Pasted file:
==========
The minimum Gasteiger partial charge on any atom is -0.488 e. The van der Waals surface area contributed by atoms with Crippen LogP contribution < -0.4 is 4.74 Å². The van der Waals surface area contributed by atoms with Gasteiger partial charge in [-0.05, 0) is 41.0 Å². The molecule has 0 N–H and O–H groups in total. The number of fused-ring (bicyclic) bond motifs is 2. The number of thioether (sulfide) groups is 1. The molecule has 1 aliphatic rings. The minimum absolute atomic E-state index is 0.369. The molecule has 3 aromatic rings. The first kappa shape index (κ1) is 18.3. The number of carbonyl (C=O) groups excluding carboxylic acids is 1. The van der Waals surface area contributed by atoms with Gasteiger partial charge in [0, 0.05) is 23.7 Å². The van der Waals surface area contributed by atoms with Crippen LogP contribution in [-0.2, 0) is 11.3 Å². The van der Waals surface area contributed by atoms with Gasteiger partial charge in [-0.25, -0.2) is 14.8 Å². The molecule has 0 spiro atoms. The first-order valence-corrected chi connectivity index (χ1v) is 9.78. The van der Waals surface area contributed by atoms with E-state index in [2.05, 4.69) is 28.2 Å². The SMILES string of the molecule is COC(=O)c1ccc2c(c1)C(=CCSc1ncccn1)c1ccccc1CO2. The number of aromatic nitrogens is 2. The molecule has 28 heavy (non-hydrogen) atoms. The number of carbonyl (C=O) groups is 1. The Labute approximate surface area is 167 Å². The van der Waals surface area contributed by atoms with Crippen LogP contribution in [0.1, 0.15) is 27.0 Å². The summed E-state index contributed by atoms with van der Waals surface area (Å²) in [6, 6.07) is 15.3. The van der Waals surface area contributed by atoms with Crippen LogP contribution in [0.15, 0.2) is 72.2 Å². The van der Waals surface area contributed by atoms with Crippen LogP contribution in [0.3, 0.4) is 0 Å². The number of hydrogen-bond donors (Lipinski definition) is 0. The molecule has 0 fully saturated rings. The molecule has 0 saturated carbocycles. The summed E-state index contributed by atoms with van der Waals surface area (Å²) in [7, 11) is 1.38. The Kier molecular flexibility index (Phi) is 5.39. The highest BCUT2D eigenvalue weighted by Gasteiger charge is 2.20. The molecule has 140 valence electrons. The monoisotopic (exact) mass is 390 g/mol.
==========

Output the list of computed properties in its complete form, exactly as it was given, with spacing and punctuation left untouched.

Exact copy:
The minimum Gasteiger partial charge on any atom is -0.488 e. The van der Waals surface area contributed by atoms with Crippen LogP contribution < -0.4 is 4.74 Å². The van der Waals surface area contributed by atoms with Gasteiger partial charge in [-0.05, 0) is 41.0 Å². The molecule has 0 N–H and O–H groups in total. The number of fused-ring (bicyclic) bond motifs is 2. The number of thioether (sulfide) groups is 1. The molecule has 1 aliphatic rings. The minimum absolute atomic E-state index is 0.369. The molecule has 3 aromatic rings. The first kappa shape index (κ1) is 18.3. The number of carbonyl (C=O) groups excluding carboxylic acids is 1. The van der Waals surface area contributed by atoms with Gasteiger partial charge in [0, 0.05) is 23.7 Å². The van der Waals surface area contributed by atoms with Crippen LogP contribution in [-0.2, 0) is 11.3 Å². The van der Waals surface area contributed by atoms with Gasteiger partial charge in [-0.25, -0.2) is 14.8 Å². The molecule has 0 spiro atoms. The first-order valence-corrected chi connectivity index (χ1v) is 9.78. The van der Waals surface area contributed by atoms with E-state index in [2.05, 4.69) is 28.2 Å². The SMILES string of the molecule is COC(=O)c1ccc2c(c1)C(=CCSc1ncccn1)c1ccccc1CO2. The number of aromatic nitrogens is 2. The molecule has 28 heavy (non-hydrogen) atoms. The number of carbonyl (C=O) groups is 1. The Labute approximate surface area is 167 Å². The van der Waals surface area contributed by atoms with Crippen LogP contribution in [0.1, 0.15) is 27.0 Å². The summed E-state index contributed by atoms with van der Waals surface area (Å²) in [6, 6.07) is 15.3. The van der Waals surface area contributed by atoms with Crippen LogP contribution in [0.15, 0.2) is 72.2 Å². The van der Waals surface area contributed by atoms with Crippen LogP contribution in [0.3, 0.4) is 0 Å². The number of hydrogen-bond donors (Lipinski definition) is 0. The molecule has 0 fully saturated rings. The molecule has 0 saturated carbocycles. The summed E-state index contributed by atoms with van der Waals surface area (Å²) in [7, 11) is 1.38. The Kier molecular flexibility index (Phi) is 5.39. The highest BCUT2D eigenvalue weighted by Gasteiger charge is 2.20. The molecule has 140 valence electrons. The monoisotopic (exact) mass is 390 g/mol.